121. I think the author is taking some very big liberties with the gay community’s ethos here. I’m left with the opinion that the author is battling some very real body dysmorphia issues most likely left over from a childhood as a heavy person. I understand all too well residual effects of adolescent trauma, so I’m sympathetic. But to suggest that all gay people are insecure about how they look is not really fair. I don’t believe that “gay people hate their bodies.” I believe that when the author refers to “West Hollywood” he’s referring to a very small strip of heavily populated bars. Not everyone goes to them, not every one cares about how they look. Perhaps a little therapy and communication with your partner would help the author rid himself of his insecurities, because from what I can tell, he has a very aesthetically pleasing body that I’m sure is the result of hard work. Why isn’t he proud of his accomplishment? I’m 6′ and weigh 185 pounds. I don’t have abs, but I don’t have a paunch, either. I’m what one might call “average.” I have a happy relationship with my partner, I have lots of friends, and go to lots of parties – and I never feel inadequate or shameful about my appearance. I never feel compelled to take my shirt off, and when I do, say to go into a pool, I am not worried about what anyone else may be thinking about the state of my body – because I am with people that I know and trust as my friends, people that I know like me for who I am, not what I look like. Be warned that fear is a powerful emotion that can control and blur. But only if you allow it to do so.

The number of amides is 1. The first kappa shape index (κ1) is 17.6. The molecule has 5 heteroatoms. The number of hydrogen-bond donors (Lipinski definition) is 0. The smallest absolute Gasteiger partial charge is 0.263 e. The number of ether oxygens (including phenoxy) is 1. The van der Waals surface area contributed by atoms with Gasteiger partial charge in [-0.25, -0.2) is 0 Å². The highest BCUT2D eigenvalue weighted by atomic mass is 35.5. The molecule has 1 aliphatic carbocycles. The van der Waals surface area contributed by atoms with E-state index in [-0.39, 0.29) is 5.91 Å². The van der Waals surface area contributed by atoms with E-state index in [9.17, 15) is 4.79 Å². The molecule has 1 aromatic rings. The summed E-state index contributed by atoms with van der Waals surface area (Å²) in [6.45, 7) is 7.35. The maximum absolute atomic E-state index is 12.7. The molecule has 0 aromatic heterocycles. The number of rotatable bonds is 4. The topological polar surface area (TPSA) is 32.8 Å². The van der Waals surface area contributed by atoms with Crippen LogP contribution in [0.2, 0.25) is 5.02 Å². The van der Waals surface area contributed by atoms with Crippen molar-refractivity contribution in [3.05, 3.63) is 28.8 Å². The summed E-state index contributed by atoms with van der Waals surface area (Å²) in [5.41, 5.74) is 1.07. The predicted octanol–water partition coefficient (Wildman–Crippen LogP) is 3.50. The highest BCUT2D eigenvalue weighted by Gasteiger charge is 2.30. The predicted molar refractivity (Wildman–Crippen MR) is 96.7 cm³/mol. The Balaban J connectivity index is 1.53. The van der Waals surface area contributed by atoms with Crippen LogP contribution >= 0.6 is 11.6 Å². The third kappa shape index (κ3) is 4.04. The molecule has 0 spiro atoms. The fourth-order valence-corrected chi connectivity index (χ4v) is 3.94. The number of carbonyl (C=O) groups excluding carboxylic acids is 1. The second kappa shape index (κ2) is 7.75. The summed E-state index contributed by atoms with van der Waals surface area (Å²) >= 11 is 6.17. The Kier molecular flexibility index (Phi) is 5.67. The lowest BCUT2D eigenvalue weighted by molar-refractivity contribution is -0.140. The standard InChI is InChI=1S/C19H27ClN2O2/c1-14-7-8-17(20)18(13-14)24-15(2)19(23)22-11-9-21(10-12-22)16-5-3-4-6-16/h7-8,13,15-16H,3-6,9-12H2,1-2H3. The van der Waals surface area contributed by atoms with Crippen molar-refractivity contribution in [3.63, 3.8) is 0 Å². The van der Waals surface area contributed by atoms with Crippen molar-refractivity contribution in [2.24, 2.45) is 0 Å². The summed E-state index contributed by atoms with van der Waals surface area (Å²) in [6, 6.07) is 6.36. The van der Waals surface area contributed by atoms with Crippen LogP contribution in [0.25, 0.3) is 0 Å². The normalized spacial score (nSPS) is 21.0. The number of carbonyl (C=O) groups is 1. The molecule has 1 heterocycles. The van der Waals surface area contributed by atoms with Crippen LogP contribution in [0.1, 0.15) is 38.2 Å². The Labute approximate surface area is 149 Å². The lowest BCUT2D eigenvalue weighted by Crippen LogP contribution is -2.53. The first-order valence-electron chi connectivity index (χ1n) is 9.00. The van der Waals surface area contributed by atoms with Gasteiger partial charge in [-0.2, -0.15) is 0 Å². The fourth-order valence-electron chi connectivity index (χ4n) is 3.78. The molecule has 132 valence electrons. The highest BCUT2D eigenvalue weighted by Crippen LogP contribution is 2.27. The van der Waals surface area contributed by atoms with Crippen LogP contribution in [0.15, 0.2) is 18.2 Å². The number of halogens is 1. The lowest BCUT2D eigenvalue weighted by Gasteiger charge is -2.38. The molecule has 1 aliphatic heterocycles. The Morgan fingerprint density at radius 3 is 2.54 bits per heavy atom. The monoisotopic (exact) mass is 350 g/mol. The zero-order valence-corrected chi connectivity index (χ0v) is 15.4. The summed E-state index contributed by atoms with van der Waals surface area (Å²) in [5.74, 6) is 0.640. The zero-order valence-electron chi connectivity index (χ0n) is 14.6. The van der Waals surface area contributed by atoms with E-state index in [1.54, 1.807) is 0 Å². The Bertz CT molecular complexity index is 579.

122. I am a gay man in my forties who never, ever sees men who look like this in my world. Start going to some bear runs, hanging out with chubby chasers, attending Hotlanta (so all your models won’t be so light-skinned). Having been out for well over twenty years, there is nothing about this article that rings true to me.

  123. I always wondered why gays looked so good…

    What an excellent article! I appreciate your perspective. Thank you for being vunerable & honest.

    P.S. Damn, you’re hot…

  124. Whilst I am straight, I do feel I need to comment here: there is nothing wrong with your body, but those swim shorts? Seriously? Therein lies the rub! That, my friend, is probably the only thing that you need to change.

  125. The author makes some good points.

    But he’d be more accurate if he acknowledged that his discussion focuses on certain types of white gay men. His discussion does not consider how non-white gay men deal with body-image issues at all. For many non-white gay men, things are a little different.

  126. he underlying message here is only 20-30 Something, White, Able, Thin, Beautiful, Successful cis-men are gay. Way to perpetuate the division in our community Mr. Orlando. I am all for joking and poking fun at the gross imagery and expectations in our community but this is a awful way to do it. *vomit*

  127. I’m sure I’m not the only one, but I also live in Weho. I can definitely relate, even though I’m a straight girl. I run many, many miles simply to not be “fat,” and yet I feel like a fat, ugly cow every single day given the amount of people who walk around LA with virtually 0 physical imperfections. I’m a healthy size 6/8 and 137 pounds. My boyfriend says I’m sexy and my friends agree, but the pressure is most definitely ON both men and women! It’s most certainly a struggle, but I applaud you for being so honest about your own feelings and for making a thoughtful, yet light-hearted post.